Canada’s online legal magazine.

Archive for ‘Legal Information’

DIY A2J 2: Work With Others and Others’ Work

In most urban centres, you can’t swing a stick without hitting a social service or social service connected agency. Most of these agencies are glad to have any legal materials they can get their hands on, and most are willing to share the materials they have. Most importantly, each of these agencies serves a specific target population with specific legal needs.

Groups like SUCCESS Settlement Services in British Columbia, for example, help newcomers to Canada overcome language and cultural barriers; groups like the Atira Women’s Resource Centre help women dealing with abuse through advocacy and education. Various other social service . . . [more]

Posted in: Justice Issues, Legal Information

Incorporating Skills-Based Learning Throughout Law School

When we leave law school to become articling students and then junior associates, we will likely spend the majority of our time researching and writing memos. Knowing this, how is it possible that law students can leave school without a strong foundation in these skills?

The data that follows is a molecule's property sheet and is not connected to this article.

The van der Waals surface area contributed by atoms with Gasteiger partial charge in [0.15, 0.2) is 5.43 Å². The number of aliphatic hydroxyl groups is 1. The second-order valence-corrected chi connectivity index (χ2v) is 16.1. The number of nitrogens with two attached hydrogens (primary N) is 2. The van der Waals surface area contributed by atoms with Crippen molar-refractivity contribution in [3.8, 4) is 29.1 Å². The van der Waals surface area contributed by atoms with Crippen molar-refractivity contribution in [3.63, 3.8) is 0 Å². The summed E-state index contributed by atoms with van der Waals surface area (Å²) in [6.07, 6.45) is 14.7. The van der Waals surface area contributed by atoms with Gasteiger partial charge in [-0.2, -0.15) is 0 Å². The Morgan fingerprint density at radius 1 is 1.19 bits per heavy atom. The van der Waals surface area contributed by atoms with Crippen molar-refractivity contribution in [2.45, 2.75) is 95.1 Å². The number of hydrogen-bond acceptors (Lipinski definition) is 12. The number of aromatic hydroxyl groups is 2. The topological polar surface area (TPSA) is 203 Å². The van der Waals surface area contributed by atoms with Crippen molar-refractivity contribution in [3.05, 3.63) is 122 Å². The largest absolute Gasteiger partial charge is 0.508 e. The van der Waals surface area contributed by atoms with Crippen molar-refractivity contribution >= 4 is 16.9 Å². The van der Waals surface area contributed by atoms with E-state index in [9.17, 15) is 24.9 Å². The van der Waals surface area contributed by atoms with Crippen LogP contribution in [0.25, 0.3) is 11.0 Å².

All law students at UVic have at least some exposure to legal research and writing through taking Legal Research and Writing (LRW) in first year. However, this is our first introduction into legal research and writing. At this early stage in our education, it is difficult to fully appreciate and absorb all the material covered . . . [more]

Posted in: Education & Training: Law Schools, Law Student Week, Legal Information: Libraries & Research

DIY A2J 1: Create and Share Plain-Language Information About the Law

Information about the law and dispute resolution processes has been identified as a key barrier to justice in most of the major reports, although in two contradictory senses: a lack of information and a confusing surplus of information. The report of the the Family Justice Working Group (PDF) to the Action Committee on Access to Justice in Civil and Family Matters phrased the problem nicely:

There is a broad consensus in the literature that early information is enormously helpful to separating families, especially  but not only  where spouses are unrepresented. …

Considerable family law information is now available

. . . [more]
Posted in: Justice Issues, Legal Information

A New Approach to Legal Research and Writing?

I have now taken the better part of two legal research and writing courses (though the term paper still looms) and on the whole I have found them to be a beneficial to my legal research both in other classes and in the workplace. However, if there is one thing that I find these courses a bit short on, it is direct feedback and a corresponding opportunity to put this feedback into practice, and observe and evaluate the end results.

While I was an undergraduate I had the opportunity to participate in a writing intensive class as both a student . . . [more]

Posted in: Education & Training: Law Schools, Law Student Week, Legal Information: Libraries & Research